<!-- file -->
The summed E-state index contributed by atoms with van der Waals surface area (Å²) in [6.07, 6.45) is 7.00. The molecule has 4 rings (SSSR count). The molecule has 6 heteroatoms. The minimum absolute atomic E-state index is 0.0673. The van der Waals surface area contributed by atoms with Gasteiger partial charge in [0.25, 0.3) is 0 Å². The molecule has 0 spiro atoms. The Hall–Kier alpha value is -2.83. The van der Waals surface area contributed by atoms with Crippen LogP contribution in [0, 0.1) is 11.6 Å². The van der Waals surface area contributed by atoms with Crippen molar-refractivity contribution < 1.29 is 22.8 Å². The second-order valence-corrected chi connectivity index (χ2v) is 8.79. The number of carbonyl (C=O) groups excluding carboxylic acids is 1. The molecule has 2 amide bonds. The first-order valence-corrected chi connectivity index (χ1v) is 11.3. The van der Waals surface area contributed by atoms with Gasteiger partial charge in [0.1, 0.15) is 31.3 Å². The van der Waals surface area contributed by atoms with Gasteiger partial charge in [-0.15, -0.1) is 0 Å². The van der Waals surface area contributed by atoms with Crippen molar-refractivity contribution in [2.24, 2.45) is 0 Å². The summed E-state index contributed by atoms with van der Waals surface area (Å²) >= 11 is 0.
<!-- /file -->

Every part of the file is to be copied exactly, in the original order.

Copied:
The summed E-state index contributed by atoms with van der Waals surface area (Å²) in [6.07, 6.45) is 7.00. The molecule has 4 rings (SSSR count). The molecule has 6 heteroatoms. The minimum absolute atomic E-state index is 0.0673. The van der Waals surface area contributed by atoms with Gasteiger partial charge in [0.25, 0.3) is 0 Å². The molecule has 0 spiro atoms. The Hall–Kier alpha value is -2.83. The van der Waals surface area contributed by atoms with Crippen LogP contribution in [0, 0.1) is 11.6 Å². The van der Waals surface area contributed by atoms with Crippen molar-refractivity contribution < 1.29 is 22.8 Å². The second-order valence-corrected chi connectivity index (χ2v) is 8.79. The number of carbonyl (C=O) groups excluding carboxylic acids is 1. The molecule has 2 amide bonds. The first-order valence-corrected chi connectivity index (χ1v) is 11.3. The van der Waals surface area contributed by atoms with Gasteiger partial charge in [0.1, 0.15) is 31.3 Å². The van der Waals surface area contributed by atoms with Gasteiger partial charge in [-0.15, -0.1) is 0 Å². The van der Waals surface area contributed by atoms with Crippen molar-refractivity contribution in [2.24, 2.45) is 0 Å². The summed E-state index contributed by atoms with van der Waals surface area (Å²) >= 11 is 0.